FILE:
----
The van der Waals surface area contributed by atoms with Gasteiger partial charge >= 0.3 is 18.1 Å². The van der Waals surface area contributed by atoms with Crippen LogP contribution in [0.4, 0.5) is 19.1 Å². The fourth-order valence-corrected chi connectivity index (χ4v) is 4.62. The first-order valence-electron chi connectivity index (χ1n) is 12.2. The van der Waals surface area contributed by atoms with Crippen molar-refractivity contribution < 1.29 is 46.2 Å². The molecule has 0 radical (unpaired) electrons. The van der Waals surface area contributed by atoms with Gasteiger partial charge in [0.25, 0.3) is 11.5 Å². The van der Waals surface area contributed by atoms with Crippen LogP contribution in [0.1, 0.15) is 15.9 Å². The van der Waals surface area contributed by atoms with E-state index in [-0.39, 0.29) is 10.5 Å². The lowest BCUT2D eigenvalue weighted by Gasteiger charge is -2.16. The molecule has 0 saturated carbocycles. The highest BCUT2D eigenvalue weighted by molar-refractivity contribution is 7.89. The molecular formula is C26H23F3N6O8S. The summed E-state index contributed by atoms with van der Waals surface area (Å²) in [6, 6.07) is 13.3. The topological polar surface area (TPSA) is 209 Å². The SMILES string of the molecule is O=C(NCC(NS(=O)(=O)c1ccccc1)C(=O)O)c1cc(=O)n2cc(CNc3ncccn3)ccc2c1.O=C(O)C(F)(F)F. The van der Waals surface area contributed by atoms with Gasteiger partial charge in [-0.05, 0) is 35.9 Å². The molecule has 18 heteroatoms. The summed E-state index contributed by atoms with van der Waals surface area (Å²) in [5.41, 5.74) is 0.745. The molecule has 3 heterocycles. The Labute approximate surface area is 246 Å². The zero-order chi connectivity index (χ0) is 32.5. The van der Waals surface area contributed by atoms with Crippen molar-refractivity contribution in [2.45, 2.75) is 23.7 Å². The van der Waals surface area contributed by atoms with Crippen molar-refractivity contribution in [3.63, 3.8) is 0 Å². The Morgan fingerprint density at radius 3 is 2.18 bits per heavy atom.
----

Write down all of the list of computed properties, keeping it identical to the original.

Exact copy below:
The van der Waals surface area contributed by atoms with Gasteiger partial charge >= 0.3 is 18.1 Å². The van der Waals surface area contributed by atoms with Crippen LogP contribution in [0.4, 0.5) is 19.1 Å². The fourth-order valence-corrected chi connectivity index (χ4v) is 4.62. The first-order valence-electron chi connectivity index (χ1n) is 12.2. The van der Waals surface area contributed by atoms with Crippen molar-refractivity contribution < 1.29 is 46.2 Å². The molecule has 0 radical (unpaired) electrons. The van der Waals surface area contributed by atoms with Gasteiger partial charge in [0.25, 0.3) is 11.5 Å². The van der Waals surface area contributed by atoms with Crippen LogP contribution in [0.1, 0.15) is 15.9 Å². The van der Waals surface area contributed by atoms with E-state index in [-0.39, 0.29) is 10.5 Å². The lowest BCUT2D eigenvalue weighted by Gasteiger charge is -2.16. The molecule has 0 saturated carbocycles. The highest BCUT2D eigenvalue weighted by molar-refractivity contribution is 7.89. The molecular formula is C26H23F3N6O8S. The summed E-state index contributed by atoms with van der Waals surface area (Å²) in [6, 6.07) is 13.3. The topological polar surface area (TPSA) is 209 Å². The SMILES string of the molecule is O=C(NCC(NS(=O)(=O)c1ccccc1)C(=O)O)c1cc(=O)n2cc(CNc3ncccn3)ccc2c1.O=C(O)C(F)(F)F. The van der Waals surface area contributed by atoms with Gasteiger partial charge in [-0.05, 0) is 35.9 Å². The molecule has 18 heteroatoms. The summed E-state index contributed by atoms with van der Waals surface area (Å²) in [5.41, 5.74) is 0.745. The molecule has 3 heterocycles. The Labute approximate surface area is 246 Å². The zero-order chi connectivity index (χ0) is 32.5. The van der Waals surface area contributed by atoms with Crippen molar-refractivity contribution in [2.45, 2.75) is 23.7 Å². The van der Waals surface area contributed by atoms with Crippen molar-refractivity contribution in [3.63, 3.8) is 0 Å². The Morgan fingerprint density at radius 3 is 2.18 bits per heavy atom.